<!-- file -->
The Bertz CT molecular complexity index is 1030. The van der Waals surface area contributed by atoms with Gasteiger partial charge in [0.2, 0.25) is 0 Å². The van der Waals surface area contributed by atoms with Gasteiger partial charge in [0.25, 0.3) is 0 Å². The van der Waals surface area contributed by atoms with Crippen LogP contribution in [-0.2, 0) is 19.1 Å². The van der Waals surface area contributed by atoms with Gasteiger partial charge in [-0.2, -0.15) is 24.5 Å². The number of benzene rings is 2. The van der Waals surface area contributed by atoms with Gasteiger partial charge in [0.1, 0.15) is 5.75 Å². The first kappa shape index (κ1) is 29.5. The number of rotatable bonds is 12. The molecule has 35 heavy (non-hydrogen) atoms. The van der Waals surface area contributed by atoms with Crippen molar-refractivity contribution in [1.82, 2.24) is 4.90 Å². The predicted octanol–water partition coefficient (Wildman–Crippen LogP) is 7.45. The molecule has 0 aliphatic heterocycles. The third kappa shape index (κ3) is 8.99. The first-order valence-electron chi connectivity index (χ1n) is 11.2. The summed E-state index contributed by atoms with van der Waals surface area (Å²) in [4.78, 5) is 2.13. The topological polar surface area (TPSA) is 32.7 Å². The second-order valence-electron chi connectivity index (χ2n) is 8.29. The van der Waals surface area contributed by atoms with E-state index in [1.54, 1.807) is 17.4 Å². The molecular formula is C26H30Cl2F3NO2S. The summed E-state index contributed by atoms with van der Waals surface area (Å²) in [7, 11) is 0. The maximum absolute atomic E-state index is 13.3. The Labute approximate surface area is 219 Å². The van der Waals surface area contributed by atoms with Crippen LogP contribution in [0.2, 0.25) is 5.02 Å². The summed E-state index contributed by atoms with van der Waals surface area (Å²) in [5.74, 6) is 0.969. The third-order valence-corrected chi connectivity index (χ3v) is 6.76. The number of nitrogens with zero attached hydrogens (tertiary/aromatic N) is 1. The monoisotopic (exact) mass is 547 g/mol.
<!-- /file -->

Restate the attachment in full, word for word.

The Bertz CT molecular complexity index is 1030. The van der Waals surface area contributed by atoms with Gasteiger partial charge in [0.2, 0.25) is 0 Å². The van der Waals surface area contributed by atoms with Gasteiger partial charge in [0.25, 0.3) is 0 Å². The van der Waals surface area contributed by atoms with Crippen LogP contribution in [-0.2, 0) is 19.1 Å². The van der Waals surface area contributed by atoms with Gasteiger partial charge in [-0.2, -0.15) is 24.5 Å². The number of benzene rings is 2. The van der Waals surface area contributed by atoms with Gasteiger partial charge in [0.1, 0.15) is 5.75 Å². The first kappa shape index (κ1) is 29.5. The number of rotatable bonds is 12. The molecule has 35 heavy (non-hydrogen) atoms. The van der Waals surface area contributed by atoms with Crippen molar-refractivity contribution in [1.82, 2.24) is 4.90 Å². The predicted octanol–water partition coefficient (Wildman–Crippen LogP) is 7.45. The molecule has 0 aliphatic heterocycles. The third kappa shape index (κ3) is 8.99. The first-order valence-electron chi connectivity index (χ1n) is 11.2. The summed E-state index contributed by atoms with van der Waals surface area (Å²) in [4.78, 5) is 2.13. The topological polar surface area (TPSA) is 32.7 Å². The second-order valence-electron chi connectivity index (χ2n) is 8.29. The van der Waals surface area contributed by atoms with E-state index in [1.54, 1.807) is 17.4 Å². The molecular formula is C26H30Cl2F3NO2S. The summed E-state index contributed by atoms with van der Waals surface area (Å²) in [7, 11) is 0. The maximum absolute atomic E-state index is 13.3. The Labute approximate surface area is 219 Å². The van der Waals surface area contributed by atoms with Crippen LogP contribution in [0.2, 0.25) is 5.02 Å². The summed E-state index contributed by atoms with van der Waals surface area (Å²) in [5.74, 6) is 0.969. The third-order valence-corrected chi connectivity index (χ3v) is 6.76. The number of nitrogens with zero attached hydrogens (tertiary/aromatic N) is 1. The monoisotopic (exact) mass is 547 g/mol.